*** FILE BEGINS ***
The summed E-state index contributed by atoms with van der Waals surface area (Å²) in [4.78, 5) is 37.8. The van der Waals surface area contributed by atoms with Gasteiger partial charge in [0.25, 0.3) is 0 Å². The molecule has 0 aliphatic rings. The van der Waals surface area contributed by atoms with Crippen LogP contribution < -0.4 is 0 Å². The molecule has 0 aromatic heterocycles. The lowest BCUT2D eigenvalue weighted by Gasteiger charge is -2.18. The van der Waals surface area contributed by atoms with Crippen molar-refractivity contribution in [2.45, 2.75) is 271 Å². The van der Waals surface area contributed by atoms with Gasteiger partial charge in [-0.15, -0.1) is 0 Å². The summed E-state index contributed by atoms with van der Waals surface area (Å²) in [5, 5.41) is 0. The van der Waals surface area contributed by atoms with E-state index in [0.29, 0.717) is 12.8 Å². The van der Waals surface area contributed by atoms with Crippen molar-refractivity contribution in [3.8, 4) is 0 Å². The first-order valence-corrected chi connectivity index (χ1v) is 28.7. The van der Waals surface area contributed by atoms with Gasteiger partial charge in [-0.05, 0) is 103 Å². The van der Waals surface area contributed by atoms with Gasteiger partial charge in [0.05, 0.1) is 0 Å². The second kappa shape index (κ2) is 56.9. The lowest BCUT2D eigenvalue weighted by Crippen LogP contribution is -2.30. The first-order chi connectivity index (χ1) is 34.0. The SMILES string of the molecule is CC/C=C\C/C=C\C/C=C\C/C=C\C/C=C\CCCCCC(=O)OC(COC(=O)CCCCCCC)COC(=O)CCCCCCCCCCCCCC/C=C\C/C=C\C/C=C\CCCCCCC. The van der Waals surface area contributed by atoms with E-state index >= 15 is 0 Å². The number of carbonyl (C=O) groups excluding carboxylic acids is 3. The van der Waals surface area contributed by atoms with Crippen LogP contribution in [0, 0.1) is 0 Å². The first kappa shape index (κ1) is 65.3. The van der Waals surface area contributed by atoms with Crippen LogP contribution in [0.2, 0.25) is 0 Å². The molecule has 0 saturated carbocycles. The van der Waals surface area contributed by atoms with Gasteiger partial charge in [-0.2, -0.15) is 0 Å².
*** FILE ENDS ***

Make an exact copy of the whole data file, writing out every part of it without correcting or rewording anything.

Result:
The summed E-state index contributed by atoms with van der Waals surface area (Å²) in [4.78, 5) is 37.8. The van der Waals surface area contributed by atoms with Gasteiger partial charge in [0.25, 0.3) is 0 Å². The molecule has 0 aliphatic rings. The van der Waals surface area contributed by atoms with Crippen LogP contribution < -0.4 is 0 Å². The molecule has 0 aromatic heterocycles. The lowest BCUT2D eigenvalue weighted by Gasteiger charge is -2.18. The van der Waals surface area contributed by atoms with Crippen molar-refractivity contribution in [2.45, 2.75) is 271 Å². The van der Waals surface area contributed by atoms with Gasteiger partial charge in [-0.15, -0.1) is 0 Å². The summed E-state index contributed by atoms with van der Waals surface area (Å²) in [5, 5.41) is 0. The van der Waals surface area contributed by atoms with E-state index in [0.29, 0.717) is 12.8 Å². The van der Waals surface area contributed by atoms with Crippen molar-refractivity contribution in [3.8, 4) is 0 Å². The first-order valence-corrected chi connectivity index (χ1v) is 28.7. The van der Waals surface area contributed by atoms with Gasteiger partial charge in [-0.05, 0) is 103 Å². The van der Waals surface area contributed by atoms with Gasteiger partial charge in [0.05, 0.1) is 0 Å². The second kappa shape index (κ2) is 56.9. The lowest BCUT2D eigenvalue weighted by Crippen LogP contribution is -2.30. The first-order chi connectivity index (χ1) is 34.0. The SMILES string of the molecule is CC/C=C\C/C=C\C/C=C\C/C=C\C/C=C\CCCCCC(=O)OC(COC(=O)CCCCCCC)COC(=O)CCCCCCCCCCCCCC/C=C\C/C=C\C/C=C\CCCCCCC. The van der Waals surface area contributed by atoms with E-state index >= 15 is 0 Å². The number of carbonyl (C=O) groups excluding carboxylic acids is 3. The van der Waals surface area contributed by atoms with Crippen LogP contribution in [0, 0.1) is 0 Å². The first kappa shape index (κ1) is 65.3. The van der Waals surface area contributed by atoms with Crippen LogP contribution in [0.2, 0.25) is 0 Å². The molecule has 0 saturated carbocycles. The van der Waals surface area contributed by atoms with Gasteiger partial charge in [-0.2, -0.15) is 0 Å².